In order to prepare the path for annexation, the Sonoma UGB would need to be extended to cover the Springs urbanized footprint. This is basically out to the Agua Caliente area, and bordered generally by Arnold and Hwy 12. The Springs MAC map could be used for a UGB template, or a smaller version of the Valley of the Moon Water District map. 

With a city UGB in place at these general Springs boundaries, the city could then extend a sphere of influence, in preparation for annexation. Without the UGB and sphere boundaries set up beforehand, there can’t be any annexation. The process has to get started ahead of time with these kinds of land use decisions. Pragmatically, from a LAFCO, state rules context, the city could not annex anything on northern 8th Street East without having to also take local DACs in the Springs as well; no cherry picking and gravy only allowed. 

The city is the natural administrative unit to expand to cover the lower valley urban area. 

These ideas should and could become part of the city’s General Plan UGB discussion starting this January, 2019, to flesh out the options. City council members, Planning Commissioners, LAFCO staff, and Susan Gorin could meet to discuss options, and to develop higher levels of cooperation. Certainly, there will be naysayers, and all manner of reasons given for why not. It will take some intestinal fortitude by decisions makers and those with power, to push for a regional versus a parochial view of the future.

Certainly there is no harm to look at a full slate of options with an open mind. An open mind can cut out buzzword-based UGB discourse about “sprawl” etc., and just look at the options and what kind of AMI housing is going to be built ASAP. Costs that are not managed up front come back later to cost even more. Prevention makes sense. Planning makes sense. Dealing with the regional housing crisis from a valley standpoint makes sense. Housing is a prime aggregating indicator of public good or public bad, and it is the job of public servants and decision makers to try and serve the public good. Our world here in Sonoma does not stop at 6th Street East or at McDonald’s. And surely Sonoma can’t cry poverty as a reason to deny inclusion of the truly poor.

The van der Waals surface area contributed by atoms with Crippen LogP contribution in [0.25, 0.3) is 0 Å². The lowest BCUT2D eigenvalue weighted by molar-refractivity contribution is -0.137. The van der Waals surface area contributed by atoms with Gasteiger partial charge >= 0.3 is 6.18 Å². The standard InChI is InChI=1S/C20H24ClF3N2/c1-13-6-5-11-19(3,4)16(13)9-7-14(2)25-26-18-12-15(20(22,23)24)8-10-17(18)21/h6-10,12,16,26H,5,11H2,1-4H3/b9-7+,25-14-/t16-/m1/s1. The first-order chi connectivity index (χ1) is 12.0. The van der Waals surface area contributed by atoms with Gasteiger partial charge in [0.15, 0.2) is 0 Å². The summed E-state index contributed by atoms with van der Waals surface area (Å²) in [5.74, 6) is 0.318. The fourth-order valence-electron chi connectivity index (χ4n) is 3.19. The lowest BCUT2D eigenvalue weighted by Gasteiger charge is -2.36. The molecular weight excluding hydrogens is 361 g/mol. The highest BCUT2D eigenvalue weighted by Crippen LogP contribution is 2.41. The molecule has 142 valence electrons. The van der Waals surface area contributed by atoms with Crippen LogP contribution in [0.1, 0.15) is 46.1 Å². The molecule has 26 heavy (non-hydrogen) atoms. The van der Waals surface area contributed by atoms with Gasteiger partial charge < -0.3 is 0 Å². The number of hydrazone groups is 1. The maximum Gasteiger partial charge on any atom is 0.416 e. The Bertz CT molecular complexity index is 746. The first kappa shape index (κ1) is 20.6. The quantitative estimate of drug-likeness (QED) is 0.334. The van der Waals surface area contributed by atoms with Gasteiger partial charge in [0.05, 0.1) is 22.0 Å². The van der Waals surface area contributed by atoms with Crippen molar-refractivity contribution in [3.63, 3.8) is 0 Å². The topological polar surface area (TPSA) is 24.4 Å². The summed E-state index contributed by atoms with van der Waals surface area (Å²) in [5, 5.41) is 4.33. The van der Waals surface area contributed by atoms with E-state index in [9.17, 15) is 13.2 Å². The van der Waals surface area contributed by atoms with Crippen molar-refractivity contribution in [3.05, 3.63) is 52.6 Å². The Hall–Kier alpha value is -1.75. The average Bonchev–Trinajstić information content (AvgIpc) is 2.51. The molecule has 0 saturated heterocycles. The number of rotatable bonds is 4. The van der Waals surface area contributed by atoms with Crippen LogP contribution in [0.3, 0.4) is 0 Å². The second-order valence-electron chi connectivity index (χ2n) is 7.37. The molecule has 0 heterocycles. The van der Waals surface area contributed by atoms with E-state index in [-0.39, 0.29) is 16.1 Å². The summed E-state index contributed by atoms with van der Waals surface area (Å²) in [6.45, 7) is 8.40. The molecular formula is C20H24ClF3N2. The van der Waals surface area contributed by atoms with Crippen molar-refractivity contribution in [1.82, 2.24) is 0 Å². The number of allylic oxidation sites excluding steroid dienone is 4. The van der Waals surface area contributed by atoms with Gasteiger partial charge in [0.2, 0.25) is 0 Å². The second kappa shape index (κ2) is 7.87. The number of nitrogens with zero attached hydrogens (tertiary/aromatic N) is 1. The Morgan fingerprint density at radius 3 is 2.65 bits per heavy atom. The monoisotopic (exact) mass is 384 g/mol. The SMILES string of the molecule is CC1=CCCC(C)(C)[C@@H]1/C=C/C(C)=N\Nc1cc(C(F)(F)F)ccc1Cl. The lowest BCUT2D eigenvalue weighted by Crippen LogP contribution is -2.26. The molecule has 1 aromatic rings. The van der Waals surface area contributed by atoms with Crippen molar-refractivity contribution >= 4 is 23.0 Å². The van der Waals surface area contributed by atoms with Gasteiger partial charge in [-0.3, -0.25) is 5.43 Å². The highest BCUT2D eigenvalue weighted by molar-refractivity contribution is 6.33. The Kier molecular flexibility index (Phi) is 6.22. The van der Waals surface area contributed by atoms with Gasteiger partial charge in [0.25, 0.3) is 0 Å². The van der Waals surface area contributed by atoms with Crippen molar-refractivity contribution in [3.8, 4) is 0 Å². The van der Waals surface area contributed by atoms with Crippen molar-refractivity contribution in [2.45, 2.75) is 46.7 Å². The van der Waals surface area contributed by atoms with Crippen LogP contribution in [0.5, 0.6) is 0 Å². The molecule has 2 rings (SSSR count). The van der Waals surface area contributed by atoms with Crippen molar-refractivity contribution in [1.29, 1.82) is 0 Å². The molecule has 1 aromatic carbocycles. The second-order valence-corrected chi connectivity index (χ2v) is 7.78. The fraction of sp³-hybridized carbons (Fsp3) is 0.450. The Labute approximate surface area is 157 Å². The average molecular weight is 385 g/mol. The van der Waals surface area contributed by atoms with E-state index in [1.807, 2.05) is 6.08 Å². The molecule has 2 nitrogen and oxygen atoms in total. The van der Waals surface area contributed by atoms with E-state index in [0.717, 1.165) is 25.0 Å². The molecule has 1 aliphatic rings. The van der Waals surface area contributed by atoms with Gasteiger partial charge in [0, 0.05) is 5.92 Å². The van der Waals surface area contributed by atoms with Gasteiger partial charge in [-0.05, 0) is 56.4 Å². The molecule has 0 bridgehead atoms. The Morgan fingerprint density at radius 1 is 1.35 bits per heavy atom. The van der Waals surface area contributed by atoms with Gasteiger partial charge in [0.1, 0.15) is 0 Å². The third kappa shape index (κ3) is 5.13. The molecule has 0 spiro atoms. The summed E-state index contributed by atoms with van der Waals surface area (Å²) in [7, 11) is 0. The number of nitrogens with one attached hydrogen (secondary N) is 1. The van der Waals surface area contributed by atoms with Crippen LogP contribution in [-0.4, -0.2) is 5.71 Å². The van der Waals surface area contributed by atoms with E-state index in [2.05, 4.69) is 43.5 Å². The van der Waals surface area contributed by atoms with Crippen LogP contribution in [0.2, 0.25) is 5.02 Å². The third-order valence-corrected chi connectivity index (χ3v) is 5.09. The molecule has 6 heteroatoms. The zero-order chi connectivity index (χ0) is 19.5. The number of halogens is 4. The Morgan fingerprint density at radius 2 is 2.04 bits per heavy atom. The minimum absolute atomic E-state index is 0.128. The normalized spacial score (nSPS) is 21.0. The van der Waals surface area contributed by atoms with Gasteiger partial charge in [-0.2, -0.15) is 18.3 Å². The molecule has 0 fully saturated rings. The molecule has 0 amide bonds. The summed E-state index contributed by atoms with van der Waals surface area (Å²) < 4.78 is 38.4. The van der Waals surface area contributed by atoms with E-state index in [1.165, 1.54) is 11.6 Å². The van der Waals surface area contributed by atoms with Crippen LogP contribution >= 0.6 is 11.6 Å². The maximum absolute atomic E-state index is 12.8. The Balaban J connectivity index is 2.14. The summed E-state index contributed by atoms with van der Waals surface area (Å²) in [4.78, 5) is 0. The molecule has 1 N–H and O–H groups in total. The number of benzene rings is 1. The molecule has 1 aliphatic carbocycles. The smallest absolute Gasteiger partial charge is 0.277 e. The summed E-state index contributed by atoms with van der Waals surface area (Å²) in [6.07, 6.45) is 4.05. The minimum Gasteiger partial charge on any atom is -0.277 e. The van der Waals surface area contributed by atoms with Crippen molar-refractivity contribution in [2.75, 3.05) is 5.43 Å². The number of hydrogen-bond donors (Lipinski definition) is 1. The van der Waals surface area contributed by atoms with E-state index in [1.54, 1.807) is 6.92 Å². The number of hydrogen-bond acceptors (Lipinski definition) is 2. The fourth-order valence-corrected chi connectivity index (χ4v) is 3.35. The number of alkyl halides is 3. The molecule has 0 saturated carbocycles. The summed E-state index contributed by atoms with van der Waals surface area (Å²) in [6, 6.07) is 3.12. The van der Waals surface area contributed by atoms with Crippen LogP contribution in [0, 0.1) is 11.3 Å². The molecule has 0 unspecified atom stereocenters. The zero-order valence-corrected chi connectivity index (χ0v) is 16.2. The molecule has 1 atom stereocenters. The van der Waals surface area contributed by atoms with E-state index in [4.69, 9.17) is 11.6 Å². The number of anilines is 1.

The city’s UGB process will have major impact on lower valley land use. This is maybe 4000 voters deciding land use for 38,000 lower valley people within five miles of the Plaza. For the bulk of valley citizens, this is policy making without representation. A regional planning process is called for, with more cooperation from city and county as to General Plans and Housing Elements, with a focus on how best to collectively address the AMI affordable housing crisis, as well as collective water, sanitation, and other lower valley municipal service issues. 

With one larger municipality that takes in the current lower valley urban area, Sonoma can be the special historic district character cash cow that benefits all who serve it.

Roseland example

Just as the county has paid Santa Rosa to take Roseland, to address DAC, SDAC, regional poverty and Regional Housing Needs Assessment (RHNA) issues, the county could pay Sonoma to take the Springs. There’s an opening now with the Roseland example. To explore options that may better serve Springs DACs and SDACs; the people who live there serve Sonoma. A number of city council members could make an ad hoc committee, and open a conversation with Susan Gorin and LAFCO staff. With a potentially more action-focused city council for local housing, more city policy integration with the Springs is clearly called for.

Sonoma can’t keep all the gravy and externalize all the negatives; the town has a burden to address the housing nexus it creates. This is only fair. 

The city taking in Springs DACs would be supported by the LAFCO mission. “Factors considered in a sphere of influence review focus on the current and future land use, the current and future need and capacity for public facilities and services and the existence of any social or economic communities of interest (emphasis mine).” The latter social or economic communities of interest or DACs and SDACs, could be the critical angle to pursue regarding housing. Local DACs, SDACs, potential annexation, and the Roseland example, make a worthy confluence of factors that bear looking into from both the city and county General Plan processes.